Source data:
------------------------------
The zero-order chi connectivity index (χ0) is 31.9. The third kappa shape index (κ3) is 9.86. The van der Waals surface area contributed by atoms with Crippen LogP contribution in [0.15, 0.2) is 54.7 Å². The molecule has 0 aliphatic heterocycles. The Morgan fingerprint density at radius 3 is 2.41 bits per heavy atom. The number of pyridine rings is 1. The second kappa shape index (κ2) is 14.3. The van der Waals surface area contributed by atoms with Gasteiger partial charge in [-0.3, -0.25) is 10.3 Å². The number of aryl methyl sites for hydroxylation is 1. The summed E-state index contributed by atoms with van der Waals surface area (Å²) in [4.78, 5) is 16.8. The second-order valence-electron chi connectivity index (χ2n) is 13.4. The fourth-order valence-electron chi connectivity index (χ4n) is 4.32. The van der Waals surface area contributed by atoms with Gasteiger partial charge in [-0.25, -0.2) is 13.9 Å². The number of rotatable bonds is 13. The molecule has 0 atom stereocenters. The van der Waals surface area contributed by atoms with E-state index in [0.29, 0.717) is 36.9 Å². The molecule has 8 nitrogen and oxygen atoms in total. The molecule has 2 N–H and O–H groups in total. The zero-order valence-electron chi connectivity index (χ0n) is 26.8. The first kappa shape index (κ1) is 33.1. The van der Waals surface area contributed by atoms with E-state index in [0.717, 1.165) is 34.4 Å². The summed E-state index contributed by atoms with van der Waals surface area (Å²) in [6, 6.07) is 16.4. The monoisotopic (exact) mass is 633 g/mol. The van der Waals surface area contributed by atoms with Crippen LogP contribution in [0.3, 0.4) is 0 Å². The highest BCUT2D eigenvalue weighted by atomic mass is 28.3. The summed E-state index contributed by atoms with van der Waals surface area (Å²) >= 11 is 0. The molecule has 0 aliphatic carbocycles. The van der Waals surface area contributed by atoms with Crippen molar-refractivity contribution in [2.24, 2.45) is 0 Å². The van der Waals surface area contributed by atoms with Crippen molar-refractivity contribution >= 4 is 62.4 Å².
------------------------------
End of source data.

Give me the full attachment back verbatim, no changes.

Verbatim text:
The zero-order chi connectivity index (χ0) is 31.9. The third kappa shape index (κ3) is 9.86. The van der Waals surface area contributed by atoms with Crippen LogP contribution in [0.15, 0.2) is 54.7 Å². The molecule has 0 aliphatic heterocycles. The Morgan fingerprint density at radius 3 is 2.41 bits per heavy atom. The number of pyridine rings is 1. The second kappa shape index (κ2) is 14.3. The van der Waals surface area contributed by atoms with Gasteiger partial charge in [-0.3, -0.25) is 10.3 Å². The number of aryl methyl sites for hydroxylation is 1. The summed E-state index contributed by atoms with van der Waals surface area (Å²) in [4.78, 5) is 16.8. The second-order valence-electron chi connectivity index (χ2n) is 13.4. The fourth-order valence-electron chi connectivity index (χ4n) is 4.32. The van der Waals surface area contributed by atoms with Gasteiger partial charge in [-0.25, -0.2) is 13.9 Å². The number of rotatable bonds is 13. The molecule has 0 atom stereocenters. The van der Waals surface area contributed by atoms with E-state index in [0.29, 0.717) is 36.9 Å². The molecule has 8 nitrogen and oxygen atoms in total. The molecule has 2 N–H and O–H groups in total. The zero-order valence-electron chi connectivity index (χ0n) is 26.8. The first kappa shape index (κ1) is 33.1. The van der Waals surface area contributed by atoms with E-state index in [0.717, 1.165) is 34.4 Å². The summed E-state index contributed by atoms with van der Waals surface area (Å²) in [6, 6.07) is 16.4. The monoisotopic (exact) mass is 633 g/mol. The van der Waals surface area contributed by atoms with Crippen LogP contribution in [0.3, 0.4) is 0 Å². The highest BCUT2D eigenvalue weighted by atomic mass is 28.3. The summed E-state index contributed by atoms with van der Waals surface area (Å²) >= 11 is 0. The molecule has 0 aliphatic carbocycles. The van der Waals surface area contributed by atoms with Crippen molar-refractivity contribution in [2.24, 2.45) is 0 Å². The van der Waals surface area contributed by atoms with Crippen molar-refractivity contribution >= 4 is 62.4 Å².